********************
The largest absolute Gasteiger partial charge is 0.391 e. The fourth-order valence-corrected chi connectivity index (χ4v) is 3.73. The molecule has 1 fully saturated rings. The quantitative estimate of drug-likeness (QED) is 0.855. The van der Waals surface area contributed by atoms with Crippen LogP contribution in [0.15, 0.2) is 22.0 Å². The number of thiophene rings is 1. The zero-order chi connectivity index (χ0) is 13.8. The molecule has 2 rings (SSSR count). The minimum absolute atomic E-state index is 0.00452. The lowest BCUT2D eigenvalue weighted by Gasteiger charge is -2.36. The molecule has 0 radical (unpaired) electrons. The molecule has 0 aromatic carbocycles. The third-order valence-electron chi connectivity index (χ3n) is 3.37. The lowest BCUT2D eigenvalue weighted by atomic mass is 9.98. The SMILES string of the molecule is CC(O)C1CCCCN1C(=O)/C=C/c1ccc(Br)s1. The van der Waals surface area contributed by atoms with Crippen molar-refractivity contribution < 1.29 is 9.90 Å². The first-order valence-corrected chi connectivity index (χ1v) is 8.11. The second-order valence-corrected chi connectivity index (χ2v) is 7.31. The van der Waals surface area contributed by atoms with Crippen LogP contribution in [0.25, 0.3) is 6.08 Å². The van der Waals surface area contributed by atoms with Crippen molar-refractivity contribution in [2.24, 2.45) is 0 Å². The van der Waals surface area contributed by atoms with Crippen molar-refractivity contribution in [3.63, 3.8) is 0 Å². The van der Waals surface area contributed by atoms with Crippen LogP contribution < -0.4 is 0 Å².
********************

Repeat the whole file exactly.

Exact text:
The largest absolute Gasteiger partial charge is 0.391 e. The fourth-order valence-corrected chi connectivity index (χ4v) is 3.73. The molecule has 1 fully saturated rings. The quantitative estimate of drug-likeness (QED) is 0.855. The van der Waals surface area contributed by atoms with Crippen LogP contribution in [0.15, 0.2) is 22.0 Å². The number of thiophene rings is 1. The zero-order chi connectivity index (χ0) is 13.8. The molecule has 2 rings (SSSR count). The minimum absolute atomic E-state index is 0.00452. The lowest BCUT2D eigenvalue weighted by Gasteiger charge is -2.36. The molecule has 0 radical (unpaired) electrons. The molecule has 0 aromatic carbocycles. The third-order valence-electron chi connectivity index (χ3n) is 3.37. The lowest BCUT2D eigenvalue weighted by atomic mass is 9.98. The SMILES string of the molecule is CC(O)C1CCCCN1C(=O)/C=C/c1ccc(Br)s1. The van der Waals surface area contributed by atoms with Crippen molar-refractivity contribution < 1.29 is 9.90 Å². The first-order valence-corrected chi connectivity index (χ1v) is 8.11. The second-order valence-corrected chi connectivity index (χ2v) is 7.31. The van der Waals surface area contributed by atoms with Crippen LogP contribution in [0.25, 0.3) is 6.08 Å². The van der Waals surface area contributed by atoms with Crippen molar-refractivity contribution in [2.24, 2.45) is 0 Å². The van der Waals surface area contributed by atoms with Crippen molar-refractivity contribution in [3.63, 3.8) is 0 Å². The van der Waals surface area contributed by atoms with Crippen LogP contribution < -0.4 is 0 Å².